Prince Philip is recovering in the hospital after undergoing "successful" surgery for his heart condition, Buckingham Palace said on Thursday.
In a brief statement, a spokesperson for the palace said, "The Duke of Edinburgh yesterday underwent a successful procedure for a pre-existing heart condition at St. Bartholomew's Hospital. His Royal Highness will remain in hospital for treatment, rest and recuperation for a number of days."
The palace added that they would not be providing any more details at this time.
Queen Elizabeth's husband, 99, had been transferred to St. Bartholomew's after spending almost two weeks at King Edward VII hospital.
Almost ten years ago, in December 2011, Philip was airlifted to hospital and underwent an emergency operation to insert a coronary stent and relieve a blocked artery.
During a recent visit to a COVID-19 vaccination center in Croydon, South London, on Wednesday, Camilla, Duchess of Cornwall, 73, gave an update on Phillip's condition, saying that he was "slightly improving" but he "hurts at moments," ITV news reported.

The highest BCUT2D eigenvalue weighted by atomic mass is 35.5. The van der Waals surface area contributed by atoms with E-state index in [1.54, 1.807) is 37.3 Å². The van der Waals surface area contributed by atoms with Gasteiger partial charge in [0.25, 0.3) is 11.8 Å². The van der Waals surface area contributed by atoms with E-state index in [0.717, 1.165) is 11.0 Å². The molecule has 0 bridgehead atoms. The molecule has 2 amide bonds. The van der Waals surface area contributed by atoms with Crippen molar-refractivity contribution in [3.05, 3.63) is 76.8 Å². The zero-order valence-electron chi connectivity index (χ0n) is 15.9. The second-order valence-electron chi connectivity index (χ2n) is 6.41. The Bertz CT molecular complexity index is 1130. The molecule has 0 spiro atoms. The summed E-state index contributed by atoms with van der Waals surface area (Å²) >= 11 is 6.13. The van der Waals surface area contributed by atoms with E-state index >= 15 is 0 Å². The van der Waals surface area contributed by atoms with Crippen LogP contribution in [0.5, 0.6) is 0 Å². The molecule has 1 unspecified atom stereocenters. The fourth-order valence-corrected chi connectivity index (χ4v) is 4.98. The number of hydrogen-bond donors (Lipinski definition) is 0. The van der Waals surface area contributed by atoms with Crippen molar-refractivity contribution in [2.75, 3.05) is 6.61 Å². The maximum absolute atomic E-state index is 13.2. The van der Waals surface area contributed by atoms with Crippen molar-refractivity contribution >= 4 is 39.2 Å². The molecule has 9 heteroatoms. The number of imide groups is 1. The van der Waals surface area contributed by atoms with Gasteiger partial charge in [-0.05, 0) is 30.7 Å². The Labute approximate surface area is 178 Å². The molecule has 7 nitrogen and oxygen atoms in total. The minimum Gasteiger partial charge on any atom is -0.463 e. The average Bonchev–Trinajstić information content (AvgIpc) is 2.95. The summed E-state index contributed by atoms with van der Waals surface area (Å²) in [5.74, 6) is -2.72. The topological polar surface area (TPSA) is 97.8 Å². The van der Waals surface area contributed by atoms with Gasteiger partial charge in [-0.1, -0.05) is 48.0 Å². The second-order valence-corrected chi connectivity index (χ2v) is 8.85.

"We keep our fingers crossed," she continued.
Philip was moved to St Bartholomew's Hospital in London on Monday for "tests and observation" for a pre-existing heart condition and continued treatment for an infection.
Then, the palace said that Philip was "responding to treatment" at the high-tech teaching hospital, which houses one of Europe's largest specialist heart care units.
Philip is thought to have had only one visitor from his family when Prince Charles went to the hospital on the first Saturday after his admission. A few days later, grandson Prince William told a photographer at an event that his grandfather is "okay."
"They're keeping an eye on him," William, 38, added.
Meanwhile, the Queen, 94, has been keeping up with her work and duties, including conducting a video meeting with the Governor of South Australia, His Excellency the Hon. Hieu Van Le, and the Hon. Steven Marshall MP, Premier of South Australia, last week to hear how the region has handled the COVID-19 pandemic, including vaccinating key workers and lifting restrictions.
This story originally appeared on People.com.
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